Higher education should be committed to removing the right barriers to entry for students, and the GRE test is not one of them.

The GRE test has helped graduate programs achieve their enrollment goals – including increasing diversity – for decades. And decades of research – including the largest GRE studies that have ever been conducted – support its validity. The case for the test’s validity is so strong and clear that in November, the American Bar Association® (ABA) publicly endorsed the test’s use in law school admissions. This decision gave official permission to more than 200 ABA-accredited law schools across the country to accept the GRE test in lieu of the LSAT® because the association and its leadership believed that much in the use of the test for bringing diversity to the legal education field. Today, nearly 90 law schools use the GRE as part of their admissions process and that number is on the rise.

Law students have also been championing the decision as showcased in a recent interview published by Law.com where University of Arizona James E. Rogers College of Law graduate, Christina Rinnert, spoke to how the GRE test “changed her life.” On what the GRE test has done for her and her peers, Rinnert explained, “If not for the GRE, none of us would have been there. There were three women, some Native people, older students, people changing careers and the majority of us had families. It [the GRE test] offers opportunities to people who may not otherwise be given the opportunity.”

The same can also be said for business school use of the GRE test, where the test opens the door for diverse and underrepresented students. A recent interview by Poets & Quants with Yale School of Management Assistant Dean for Admissions, Bruce DelMonico underscores the value of standardized test scores in helping students present themselves to admissions committees as a piece of evidence that provides a standard measure which demonstrates what they know and can do. DelMonico validated the importance of these scores in Yale’s admissions process, explaining that, “The downside of reducing the emphasis on grades and test scores—which were meant to create a consistent yardstick across applicants—is that admissions officers then tend to rely more heavily on even more subjective measures such as essays and interviews.” GRE scores are an important element for students to have access to, that cannot and should not be ignored.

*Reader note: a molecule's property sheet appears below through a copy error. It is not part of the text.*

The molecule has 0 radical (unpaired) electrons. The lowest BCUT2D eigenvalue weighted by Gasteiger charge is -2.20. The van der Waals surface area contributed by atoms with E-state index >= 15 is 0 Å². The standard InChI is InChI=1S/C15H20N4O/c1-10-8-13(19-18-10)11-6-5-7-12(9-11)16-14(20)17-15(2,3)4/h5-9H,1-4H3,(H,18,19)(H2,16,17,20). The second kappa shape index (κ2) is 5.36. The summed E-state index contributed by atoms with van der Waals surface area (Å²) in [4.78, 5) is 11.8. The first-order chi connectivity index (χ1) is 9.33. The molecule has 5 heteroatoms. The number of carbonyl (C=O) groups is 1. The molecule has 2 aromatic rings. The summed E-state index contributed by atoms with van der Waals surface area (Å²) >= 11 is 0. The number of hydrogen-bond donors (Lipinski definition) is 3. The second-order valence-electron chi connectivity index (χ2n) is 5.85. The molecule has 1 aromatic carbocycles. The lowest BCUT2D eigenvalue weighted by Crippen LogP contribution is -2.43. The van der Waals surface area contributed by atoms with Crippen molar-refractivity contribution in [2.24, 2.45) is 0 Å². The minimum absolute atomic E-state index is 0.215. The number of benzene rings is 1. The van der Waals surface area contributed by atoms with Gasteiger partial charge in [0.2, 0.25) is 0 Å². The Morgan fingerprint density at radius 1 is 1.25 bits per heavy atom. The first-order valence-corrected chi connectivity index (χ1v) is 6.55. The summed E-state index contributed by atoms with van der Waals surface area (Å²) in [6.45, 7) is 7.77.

ETS stands ready to continue to defend the value the GRE test provides to higher education. The value of a holistic admissions process that includes the GRE test cannot be understated. Every day we see the impact the test has on changing lives of students across the globe as they take steps to further their education and pursue their dreams. Higher education should be committed to removing the right barriers to entry for students, and the GRE test is not one of them. It is critical that students remain the focal point of everything we do and eliminating the use of the GRE test in admissions takes away their ability to make the right choices for themselves and their future.

Alberto Acereda is the associate vice president of Global Higher Education at ETS, where he has been leading the expansion of the assessments, tools and services available to learners as they embark on their educational and career journeys.

This content was paid for and written by ETS. The editorial staff of Inside Higher Ed had no role in its preparation.